While I understand these are nothing more than personal pet peeves, I’m sorry that they detracted a little from the enjoyment of this unconventional and amusing book, that nonetheless was a very welcome change from my usual fare and is definitely worth a try.

My Rating:


 

A new post for the 2016 Sci-Fi Experience, an event hosted by Carl  V. Anderson over at Stainless Steel Droppings (follow the links to know more!)

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Reviews

TV Review: KILLJOYS (Season 1)

Killjoys

With its companion Dark Matter, this show is part of SyFy’s summer “offering” to a science-fiction-starved audience, and in my opinion it was a success: with main ingredients as fast-paced action, politics, secrets and conspiracies and a fascinating, well thought-out background it could not be otherwise.

One of the most attractive features in Killjoys is the quick delivery of information with little or no explanation, a choice that requires the viewers’ total attention: I must confess that I watched the first episode when I was particularly tired (and also nodding in front of the TV) so that I missed several details and the show did non make a significant impact on me. On re-watching it, though, I understood that this is the kind of story that makes your brain work, doing its best not to offer you easy answers: exactly the kind of story I enjoy. Once I recognized this, I was hooked.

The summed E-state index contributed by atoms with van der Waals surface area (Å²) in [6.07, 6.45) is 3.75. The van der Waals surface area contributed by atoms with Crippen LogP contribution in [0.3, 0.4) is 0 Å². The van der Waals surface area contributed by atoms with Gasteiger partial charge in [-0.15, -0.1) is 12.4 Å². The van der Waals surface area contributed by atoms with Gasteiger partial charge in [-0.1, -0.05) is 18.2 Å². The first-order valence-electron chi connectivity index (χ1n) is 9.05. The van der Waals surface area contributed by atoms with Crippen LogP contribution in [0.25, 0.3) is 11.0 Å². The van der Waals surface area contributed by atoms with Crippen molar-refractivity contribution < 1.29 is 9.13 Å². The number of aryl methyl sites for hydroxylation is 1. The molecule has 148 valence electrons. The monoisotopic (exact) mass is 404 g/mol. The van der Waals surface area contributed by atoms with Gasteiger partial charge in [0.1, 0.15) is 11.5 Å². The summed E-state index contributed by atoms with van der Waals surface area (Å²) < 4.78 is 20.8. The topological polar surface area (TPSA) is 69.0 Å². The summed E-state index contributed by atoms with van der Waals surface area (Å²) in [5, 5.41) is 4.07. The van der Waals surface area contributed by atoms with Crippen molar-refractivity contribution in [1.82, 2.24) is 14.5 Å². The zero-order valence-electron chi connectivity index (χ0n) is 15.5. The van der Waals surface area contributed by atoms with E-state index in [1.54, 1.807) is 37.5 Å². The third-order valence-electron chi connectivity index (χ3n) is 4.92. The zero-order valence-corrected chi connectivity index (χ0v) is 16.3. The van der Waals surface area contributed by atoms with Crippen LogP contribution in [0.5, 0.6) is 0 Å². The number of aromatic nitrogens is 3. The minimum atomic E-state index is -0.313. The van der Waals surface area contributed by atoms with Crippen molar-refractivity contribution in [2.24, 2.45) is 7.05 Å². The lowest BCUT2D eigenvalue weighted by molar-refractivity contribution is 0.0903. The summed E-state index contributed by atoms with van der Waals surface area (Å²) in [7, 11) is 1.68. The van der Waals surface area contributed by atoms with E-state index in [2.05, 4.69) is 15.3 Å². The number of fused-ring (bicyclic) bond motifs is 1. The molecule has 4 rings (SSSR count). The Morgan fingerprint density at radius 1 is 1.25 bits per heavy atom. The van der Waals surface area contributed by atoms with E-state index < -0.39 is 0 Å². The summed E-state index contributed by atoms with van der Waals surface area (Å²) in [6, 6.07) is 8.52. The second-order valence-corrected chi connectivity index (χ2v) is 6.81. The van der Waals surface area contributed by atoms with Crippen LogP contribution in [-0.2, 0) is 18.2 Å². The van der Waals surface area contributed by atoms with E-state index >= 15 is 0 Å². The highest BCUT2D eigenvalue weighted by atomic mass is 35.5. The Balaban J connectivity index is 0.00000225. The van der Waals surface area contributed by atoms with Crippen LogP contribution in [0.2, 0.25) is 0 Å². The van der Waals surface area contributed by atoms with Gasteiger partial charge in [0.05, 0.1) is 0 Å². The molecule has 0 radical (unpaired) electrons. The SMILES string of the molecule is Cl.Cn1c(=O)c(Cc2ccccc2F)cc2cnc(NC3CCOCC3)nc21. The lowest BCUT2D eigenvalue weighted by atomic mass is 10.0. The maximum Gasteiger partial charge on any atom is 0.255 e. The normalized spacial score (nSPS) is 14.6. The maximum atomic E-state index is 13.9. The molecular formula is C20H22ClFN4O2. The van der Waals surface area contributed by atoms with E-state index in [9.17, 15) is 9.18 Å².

The show rests quite firmly on background and characterization: let’s examine the former first.
The Quad is a four-body planetary system: the main planet, Qresh, was the first to be colonized and then expansion led the inhabitants to place footholds on the planet’s three moons.  The first attempt was made on Arkyn, the smallest one, but something went horribly wrong and the fate of the colony and its inhabitants is shrouded in mystery.  The colonization of Westerly went far better, so that the largest moon in the system is also the most densely inhabited: unfortunately, the thoughtless harvesting of resources has played havoc with environment and general living conditions. With Leith, the Company – the shady entity running everything in the Quad – used more cautious methods, so that it’s a sort of agricultural paradise – that is, for the middle class inhabiting it, not for the indentured workers slaving in its fields.

With these premises it’s not surprising that the Quad is administered through a rigid class system that leads to social injustice: the elite lives on Qresh, and the lesser nobility rules on Leith, while Westerly is the refuge for those without means and for the workforce in the planet’s many industries. It’s even less surprising that such overcrowding and generally poor living conditions would lead to high levels of crime, hence the creation of an organization of bounty hunters, or Reclamation Agents – the titular Killjoys.  They owe allegiance to no one, simply offering their contracted services: the Killjoys motto is “The Warrant is All”.